This is the $ 15,000 question that Felicity Huffman will ponder and the broader question for all of us to consider about the Varsity Blues scandal. In my opinion, there were two misconceptions that led OVB's parents down the rabbit hole into criminal behavior.

The first was the belief that parental status, and perhaps parental success, was determined by the prestige of the college your child attended. This is perhaps the ultimate suburban legend, one that US News & World Report is too happy to proclaim and benefits from every fall.

The other is the lack of faith in your child's ability to access college on his or her own. I have always believed that the college process is more difficult for parents than for students. It tests your basic beliefs about college, parenting, and maybe life. Is the college or game admissions process rational and fair? Is it your job as a parent to help your child become independent or to protect and protect them from disappointment?

I learned early on as a parent that I enjoy more of my children's successes and experience more pain from their disappointments than anything in my own life. This is natural. What is neither natural nor healthy does not allow our children to be leading participants in their own journeys.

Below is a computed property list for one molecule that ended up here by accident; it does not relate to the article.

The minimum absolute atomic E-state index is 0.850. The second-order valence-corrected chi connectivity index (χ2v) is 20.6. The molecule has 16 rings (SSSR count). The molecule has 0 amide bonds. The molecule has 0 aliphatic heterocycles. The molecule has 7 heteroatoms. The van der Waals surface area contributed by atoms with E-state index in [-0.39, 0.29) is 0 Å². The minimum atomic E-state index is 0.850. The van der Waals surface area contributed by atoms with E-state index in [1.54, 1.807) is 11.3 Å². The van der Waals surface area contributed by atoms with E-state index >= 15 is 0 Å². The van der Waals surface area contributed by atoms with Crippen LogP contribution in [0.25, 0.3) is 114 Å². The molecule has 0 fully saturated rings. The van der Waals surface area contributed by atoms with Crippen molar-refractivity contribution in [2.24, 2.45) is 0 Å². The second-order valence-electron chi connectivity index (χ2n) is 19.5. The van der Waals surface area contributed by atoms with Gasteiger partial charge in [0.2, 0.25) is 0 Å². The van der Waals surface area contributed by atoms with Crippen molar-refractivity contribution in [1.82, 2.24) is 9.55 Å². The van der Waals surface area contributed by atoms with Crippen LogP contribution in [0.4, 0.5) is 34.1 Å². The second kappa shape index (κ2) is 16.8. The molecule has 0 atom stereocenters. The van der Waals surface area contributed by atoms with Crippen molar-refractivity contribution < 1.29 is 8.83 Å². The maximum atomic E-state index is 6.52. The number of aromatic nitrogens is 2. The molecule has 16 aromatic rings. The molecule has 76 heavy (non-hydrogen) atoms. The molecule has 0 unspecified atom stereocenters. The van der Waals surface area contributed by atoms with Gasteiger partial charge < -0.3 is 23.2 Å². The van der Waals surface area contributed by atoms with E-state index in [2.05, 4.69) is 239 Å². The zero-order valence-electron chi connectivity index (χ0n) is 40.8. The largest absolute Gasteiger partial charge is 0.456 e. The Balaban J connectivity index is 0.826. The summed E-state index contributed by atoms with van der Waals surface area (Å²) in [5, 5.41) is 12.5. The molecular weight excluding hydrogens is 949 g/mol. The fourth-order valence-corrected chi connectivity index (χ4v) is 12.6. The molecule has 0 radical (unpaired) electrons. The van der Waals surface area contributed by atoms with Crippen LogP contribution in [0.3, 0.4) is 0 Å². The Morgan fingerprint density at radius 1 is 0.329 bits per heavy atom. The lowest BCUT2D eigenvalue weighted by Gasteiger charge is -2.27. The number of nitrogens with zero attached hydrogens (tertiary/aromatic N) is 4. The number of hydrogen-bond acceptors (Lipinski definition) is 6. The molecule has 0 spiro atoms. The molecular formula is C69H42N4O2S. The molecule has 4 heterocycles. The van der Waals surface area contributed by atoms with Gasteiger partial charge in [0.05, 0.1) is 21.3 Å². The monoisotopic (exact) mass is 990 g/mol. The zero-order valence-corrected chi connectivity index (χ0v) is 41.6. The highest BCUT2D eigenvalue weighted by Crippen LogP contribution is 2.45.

Earning college admissions should be a monumental achievement for a student. She should test her readiness for the college experience itself. Removing the sense of agent and accomplishment away from the student is a crime. I have certainly met more parents over the past few years who fervently believe that 17-year-olds are unable to navigate the college admissions process. I don't want to believe this. If this is the case, we either need to change the admissions process or change the way we educate and prepare students for college.

Not believing in our children is the real crime committed by parents in the Varsity Blues scandal. This is a terrible message to send to the children, and what Felicity Huffman seems to have learned with the help of her daughter Sofia.

What about the sweatshirts of Operation Varsity Blues star by Lori Loughlin? She is among the 19 accused parents who have chosen to fight the charges. Who would have thought that the Olsen twins were not the only members of the Full House not as sweet or innocent as ever, or that Bob Saggett would prove to be a moral compass on this show? The sequel to Netflix's Fuller House is entering its final season. Will it be the next Complete Repair House ?